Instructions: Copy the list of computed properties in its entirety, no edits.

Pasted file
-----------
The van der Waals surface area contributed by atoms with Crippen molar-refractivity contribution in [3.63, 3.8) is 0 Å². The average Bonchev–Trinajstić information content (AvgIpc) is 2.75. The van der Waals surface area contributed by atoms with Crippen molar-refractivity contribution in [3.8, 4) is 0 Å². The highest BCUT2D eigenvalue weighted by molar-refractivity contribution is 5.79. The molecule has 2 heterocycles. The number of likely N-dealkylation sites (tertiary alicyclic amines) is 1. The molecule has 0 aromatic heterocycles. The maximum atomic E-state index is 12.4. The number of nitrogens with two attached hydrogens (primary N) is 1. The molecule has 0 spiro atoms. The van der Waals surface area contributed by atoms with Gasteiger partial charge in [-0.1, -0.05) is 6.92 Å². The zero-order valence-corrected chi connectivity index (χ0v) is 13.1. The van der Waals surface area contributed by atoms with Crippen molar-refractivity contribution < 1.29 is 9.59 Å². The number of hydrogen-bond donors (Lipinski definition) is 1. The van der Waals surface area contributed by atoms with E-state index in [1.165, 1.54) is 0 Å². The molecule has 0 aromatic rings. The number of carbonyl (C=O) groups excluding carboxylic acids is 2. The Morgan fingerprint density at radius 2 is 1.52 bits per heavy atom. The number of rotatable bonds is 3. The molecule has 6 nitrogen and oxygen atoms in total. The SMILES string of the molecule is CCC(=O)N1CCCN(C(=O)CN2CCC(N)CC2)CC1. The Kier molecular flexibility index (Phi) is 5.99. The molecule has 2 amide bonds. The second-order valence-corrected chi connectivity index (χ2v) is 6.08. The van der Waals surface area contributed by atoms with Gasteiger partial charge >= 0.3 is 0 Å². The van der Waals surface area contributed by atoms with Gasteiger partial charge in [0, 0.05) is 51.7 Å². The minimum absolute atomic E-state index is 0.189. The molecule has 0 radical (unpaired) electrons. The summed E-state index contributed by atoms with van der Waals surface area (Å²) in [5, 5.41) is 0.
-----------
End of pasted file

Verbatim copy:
The van der Waals surface area contributed by atoms with Crippen molar-refractivity contribution in [3.63, 3.8) is 0 Å². The average Bonchev–Trinajstić information content (AvgIpc) is 2.75. The van der Waals surface area contributed by atoms with Crippen molar-refractivity contribution in [3.8, 4) is 0 Å². The highest BCUT2D eigenvalue weighted by molar-refractivity contribution is 5.79. The molecule has 2 heterocycles. The number of likely N-dealkylation sites (tertiary alicyclic amines) is 1. The molecule has 0 aromatic heterocycles. The maximum atomic E-state index is 12.4. The number of nitrogens with two attached hydrogens (primary N) is 1. The molecule has 0 spiro atoms. The van der Waals surface area contributed by atoms with Gasteiger partial charge in [-0.1, -0.05) is 6.92 Å². The zero-order valence-corrected chi connectivity index (χ0v) is 13.1. The van der Waals surface area contributed by atoms with Crippen molar-refractivity contribution < 1.29 is 9.59 Å². The number of hydrogen-bond donors (Lipinski definition) is 1. The van der Waals surface area contributed by atoms with E-state index in [1.165, 1.54) is 0 Å². The molecule has 0 aromatic rings. The number of carbonyl (C=O) groups excluding carboxylic acids is 2. The Morgan fingerprint density at radius 2 is 1.52 bits per heavy atom. The number of rotatable bonds is 3. The molecule has 6 nitrogen and oxygen atoms in total. The SMILES string of the molecule is CCC(=O)N1CCCN(C(=O)CN2CCC(N)CC2)CC1. The Kier molecular flexibility index (Phi) is 5.99. The molecule has 2 amide bonds. The second-order valence-corrected chi connectivity index (χ2v) is 6.08. The van der Waals surface area contributed by atoms with Gasteiger partial charge >= 0.3 is 0 Å². The van der Waals surface area contributed by atoms with Gasteiger partial charge in [0, 0.05) is 51.7 Å². The minimum absolute atomic E-state index is 0.189. The molecule has 0 radical (unpaired) electrons. The summed E-state index contributed by atoms with van der Waals surface area (Å²) in [5, 5.41) is 0.